Surfer Mick Fanning Retires, Rides His Last Competitive Wave - NBC New York

Surfer Mick Fanning Retires, Rides His Last Competitive Wave

Over his 17-season career, the surfing legend survived a devastating hamstring injury and a face-to-face encounter with a shark

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    Surfer Mick Fanning, the three-time world champion known as "White Lightning," ended his 17-season career Wednesday, riding his last competitive wave at the Rip Pro Curl Bells Beach in Australia. 

    In what was supposed to be a storybook retirement for the 36-year-old veteran, Fanning was unable to best the young Brazilian Italo Ferreira on the final wave of the day and secure his fifth Bells Beach trophy. 

    The second place finish marked the end of an era, as the Australian's career saw him win four Bells trophies, three world titles and 22 Champion Tour events. He ranked among some of the greatest surfers in history, like 11-time world champion Kelly Slater. 


    He battled incredible challenges throughout his career, including a devastating injury that tore his hamstring clean off his pelvic bone. And he lost his older brother, Peter, to an enlarged heart in 2015, the Gold Coast Bulletin reported. He also lost his younger brother, Sean, in a car accident in 1998 before he started surfing professionally.

    In an interview with the Guardian last month, Fanning spoke about how those challenges impacted him. 

    "I guess a lot of people face adversity,” Fanning told The Guardian. “It’s just a matter of where you put that energy. For me, the best place to use that energy was in the water."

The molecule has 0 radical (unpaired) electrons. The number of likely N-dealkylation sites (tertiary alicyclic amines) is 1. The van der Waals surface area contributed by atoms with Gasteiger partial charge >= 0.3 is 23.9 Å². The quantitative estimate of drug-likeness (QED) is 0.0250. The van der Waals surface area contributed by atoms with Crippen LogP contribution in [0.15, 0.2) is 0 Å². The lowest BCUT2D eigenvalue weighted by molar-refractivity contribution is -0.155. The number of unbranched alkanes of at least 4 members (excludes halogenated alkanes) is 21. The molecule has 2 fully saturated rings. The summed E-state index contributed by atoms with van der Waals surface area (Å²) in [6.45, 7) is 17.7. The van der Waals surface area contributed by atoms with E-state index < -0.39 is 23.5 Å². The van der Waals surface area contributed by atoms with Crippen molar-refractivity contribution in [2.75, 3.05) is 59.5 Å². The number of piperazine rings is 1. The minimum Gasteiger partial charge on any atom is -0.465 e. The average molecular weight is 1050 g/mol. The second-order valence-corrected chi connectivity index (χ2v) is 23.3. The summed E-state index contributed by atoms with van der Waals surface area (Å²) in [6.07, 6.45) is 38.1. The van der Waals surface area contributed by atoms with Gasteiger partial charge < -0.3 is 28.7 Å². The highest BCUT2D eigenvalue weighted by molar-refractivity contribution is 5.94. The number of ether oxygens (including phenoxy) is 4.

Another frightening moment came in 2015 when he famously battled a shark during a heat in South Africa. Out in the open water waiting for his wave, Fanning noticed the shark sneak up on the tail of his board, and he quickly reacted. He told WSL after the encounter that he tried to punch the shark, waiting with his "fist cocked" until the rescue boats reached him. 


    "I was on top of it trying to put my board in between us," he later told reporters. "I don't know if I punched it hard or if they were baby punches. I just went into fight or flight." 

    WSL's video of the dangerous encounter has garnered more than 25 million views on YouTube, and the moment thrust Fanning and the world of surfing into the viral spotlight. 

    But these challenges led Fanning to step away from the sport for about six months in 2016, only competing part-time in the WSL tour that year. He came back full-time in 2017 and placed 12th.

    Now, after completing his final tour, he said he is thankful to end his career where it all began: Bells Beach, where he won the event in 2001 as a teenager.

    "I always wanted to finish here at Bells. It’s a very special moment with the crowd, with my friends here." Fanning told The Guardian after his final heat. "It’s been an amazing career and I just wanted to say thanks. I’ve learned so much. I walk away with so many great memories."